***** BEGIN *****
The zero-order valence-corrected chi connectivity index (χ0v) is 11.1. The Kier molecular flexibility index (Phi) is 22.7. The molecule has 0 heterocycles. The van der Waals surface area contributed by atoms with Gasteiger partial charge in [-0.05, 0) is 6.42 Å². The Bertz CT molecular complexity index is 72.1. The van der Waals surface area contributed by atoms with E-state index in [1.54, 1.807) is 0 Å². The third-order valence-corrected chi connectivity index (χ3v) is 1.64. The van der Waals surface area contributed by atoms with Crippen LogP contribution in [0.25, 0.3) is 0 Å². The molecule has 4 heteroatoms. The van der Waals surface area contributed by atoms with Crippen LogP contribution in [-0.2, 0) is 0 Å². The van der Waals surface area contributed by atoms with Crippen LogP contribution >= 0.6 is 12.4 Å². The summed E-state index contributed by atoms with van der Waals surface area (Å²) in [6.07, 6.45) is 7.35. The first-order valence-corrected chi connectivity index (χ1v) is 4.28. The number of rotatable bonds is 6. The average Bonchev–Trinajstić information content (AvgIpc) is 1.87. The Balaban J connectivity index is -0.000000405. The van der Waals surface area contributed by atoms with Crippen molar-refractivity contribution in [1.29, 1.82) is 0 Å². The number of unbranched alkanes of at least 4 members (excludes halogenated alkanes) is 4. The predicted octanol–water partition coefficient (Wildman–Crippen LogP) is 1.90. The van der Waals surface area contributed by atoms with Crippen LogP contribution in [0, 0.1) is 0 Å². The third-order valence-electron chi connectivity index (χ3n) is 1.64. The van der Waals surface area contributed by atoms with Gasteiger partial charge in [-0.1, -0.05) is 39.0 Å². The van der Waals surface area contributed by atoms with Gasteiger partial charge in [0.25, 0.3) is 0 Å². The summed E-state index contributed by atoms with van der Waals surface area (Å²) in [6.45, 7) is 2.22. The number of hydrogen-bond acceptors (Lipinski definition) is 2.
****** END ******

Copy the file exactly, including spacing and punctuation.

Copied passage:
The zero-order valence-corrected chi connectivity index (χ0v) is 11.1. The Kier molecular flexibility index (Phi) is 22.7. The molecule has 0 heterocycles. The van der Waals surface area contributed by atoms with Gasteiger partial charge in [-0.05, 0) is 6.42 Å². The Bertz CT molecular complexity index is 72.1. The van der Waals surface area contributed by atoms with E-state index in [1.54, 1.807) is 0 Å². The third-order valence-corrected chi connectivity index (χ3v) is 1.64. The van der Waals surface area contributed by atoms with Crippen LogP contribution in [0.25, 0.3) is 0 Å². The molecule has 4 heteroatoms. The van der Waals surface area contributed by atoms with Crippen LogP contribution in [-0.2, 0) is 0 Å². The van der Waals surface area contributed by atoms with Crippen LogP contribution >= 0.6 is 12.4 Å². The summed E-state index contributed by atoms with van der Waals surface area (Å²) in [6.07, 6.45) is 7.35. The first-order valence-corrected chi connectivity index (χ1v) is 4.28. The number of rotatable bonds is 6. The average Bonchev–Trinajstić information content (AvgIpc) is 1.87. The Balaban J connectivity index is -0.000000405. The van der Waals surface area contributed by atoms with Crippen molar-refractivity contribution in [1.29, 1.82) is 0 Å². The number of unbranched alkanes of at least 4 members (excludes halogenated alkanes) is 4. The predicted octanol–water partition coefficient (Wildman–Crippen LogP) is 1.90. The van der Waals surface area contributed by atoms with Crippen LogP contribution in [0, 0.1) is 0 Å². The third-order valence-electron chi connectivity index (χ3n) is 1.64. The van der Waals surface area contributed by atoms with Gasteiger partial charge in [-0.1, -0.05) is 39.0 Å². The van der Waals surface area contributed by atoms with Gasteiger partial charge in [0.25, 0.3) is 0 Å². The summed E-state index contributed by atoms with van der Waals surface area (Å²) in [6.45, 7) is 2.22. The number of hydrogen-bond acceptors (Lipinski definition) is 2.